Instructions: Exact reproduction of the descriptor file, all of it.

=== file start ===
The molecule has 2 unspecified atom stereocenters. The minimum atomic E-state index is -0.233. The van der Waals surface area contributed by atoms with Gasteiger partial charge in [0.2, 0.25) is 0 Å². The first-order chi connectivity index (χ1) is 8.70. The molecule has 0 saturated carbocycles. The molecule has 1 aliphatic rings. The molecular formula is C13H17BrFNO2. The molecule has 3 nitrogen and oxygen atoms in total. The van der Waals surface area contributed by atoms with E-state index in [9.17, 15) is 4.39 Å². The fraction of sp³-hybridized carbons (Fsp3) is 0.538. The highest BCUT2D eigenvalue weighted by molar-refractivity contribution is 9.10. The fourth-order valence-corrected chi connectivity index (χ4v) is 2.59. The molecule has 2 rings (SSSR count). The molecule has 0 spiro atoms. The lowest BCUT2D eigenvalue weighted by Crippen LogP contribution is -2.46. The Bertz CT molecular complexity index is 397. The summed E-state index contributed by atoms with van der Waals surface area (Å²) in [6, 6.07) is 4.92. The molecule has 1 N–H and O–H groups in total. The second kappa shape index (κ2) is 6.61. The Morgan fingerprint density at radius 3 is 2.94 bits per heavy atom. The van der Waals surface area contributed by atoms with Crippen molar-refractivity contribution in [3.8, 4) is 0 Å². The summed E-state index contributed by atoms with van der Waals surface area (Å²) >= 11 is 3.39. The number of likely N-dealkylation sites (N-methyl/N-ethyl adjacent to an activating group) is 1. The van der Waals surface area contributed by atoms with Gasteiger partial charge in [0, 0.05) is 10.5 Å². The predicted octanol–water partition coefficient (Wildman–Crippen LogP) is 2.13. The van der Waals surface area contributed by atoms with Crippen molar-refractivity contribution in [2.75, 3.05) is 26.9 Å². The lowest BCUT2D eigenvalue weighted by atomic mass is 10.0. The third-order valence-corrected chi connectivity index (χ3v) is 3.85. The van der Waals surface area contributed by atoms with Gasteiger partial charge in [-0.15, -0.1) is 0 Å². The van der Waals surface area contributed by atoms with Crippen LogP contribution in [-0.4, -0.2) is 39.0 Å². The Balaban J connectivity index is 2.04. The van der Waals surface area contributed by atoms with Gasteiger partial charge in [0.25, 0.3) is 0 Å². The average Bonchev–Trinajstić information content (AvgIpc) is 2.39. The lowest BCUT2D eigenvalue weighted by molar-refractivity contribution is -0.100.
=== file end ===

The molecule has 2 unspecified atom stereocenters. The minimum atomic E-state index is -0.233. The van der Waals surface area contributed by atoms with Gasteiger partial charge in [0.2, 0.25) is 0 Å². The first-order chi connectivity index (χ1) is 8.70. The molecule has 0 saturated carbocycles. The molecule has 1 aliphatic rings. The molecular formula is C13H17BrFNO2. The molecule has 3 nitrogen and oxygen atoms in total. The van der Waals surface area contributed by atoms with E-state index in [9.17, 15) is 4.39 Å². The fraction of sp³-hybridized carbons (Fsp3) is 0.538. The highest BCUT2D eigenvalue weighted by molar-refractivity contribution is 9.10. The fourth-order valence-corrected chi connectivity index (χ4v) is 2.59. The molecule has 2 rings (SSSR count). The molecule has 0 spiro atoms. The lowest BCUT2D eigenvalue weighted by Crippen LogP contribution is -2.46. The Bertz CT molecular complexity index is 397. The summed E-state index contributed by atoms with van der Waals surface area (Å²) in [6, 6.07) is 4.92. The molecule has 1 N–H and O–H groups in total. The second kappa shape index (κ2) is 6.61. The Morgan fingerprint density at radius 3 is 2.94 bits per heavy atom. The van der Waals surface area contributed by atoms with Crippen molar-refractivity contribution in [3.8, 4) is 0 Å². The summed E-state index contributed by atoms with van der Waals surface area (Å²) >= 11 is 3.39. The number of likely N-dealkylation sites (N-methyl/N-ethyl adjacent to an activating group) is 1. The van der Waals surface area contributed by atoms with Gasteiger partial charge in [0, 0.05) is 10.5 Å². The predicted octanol–water partition coefficient (Wildman–Crippen LogP) is 2.13. The van der Waals surface area contributed by atoms with Crippen molar-refractivity contribution in [2.75, 3.05) is 26.9 Å². The lowest BCUT2D eigenvalue weighted by atomic mass is 10.0. The third-order valence-corrected chi connectivity index (χ3v) is 3.85. The van der Waals surface area contributed by atoms with Gasteiger partial charge in [-0.15, -0.1) is 0 Å². The van der Waals surface area contributed by atoms with Crippen LogP contribution in [-0.4, -0.2) is 39.0 Å². The Balaban J connectivity index is 2.04. The van der Waals surface area contributed by atoms with Gasteiger partial charge in [0.25, 0.3) is 0 Å². The average Bonchev–Trinajstić information content (AvgIpc) is 2.39. The lowest BCUT2D eigenvalue weighted by molar-refractivity contribution is -0.100.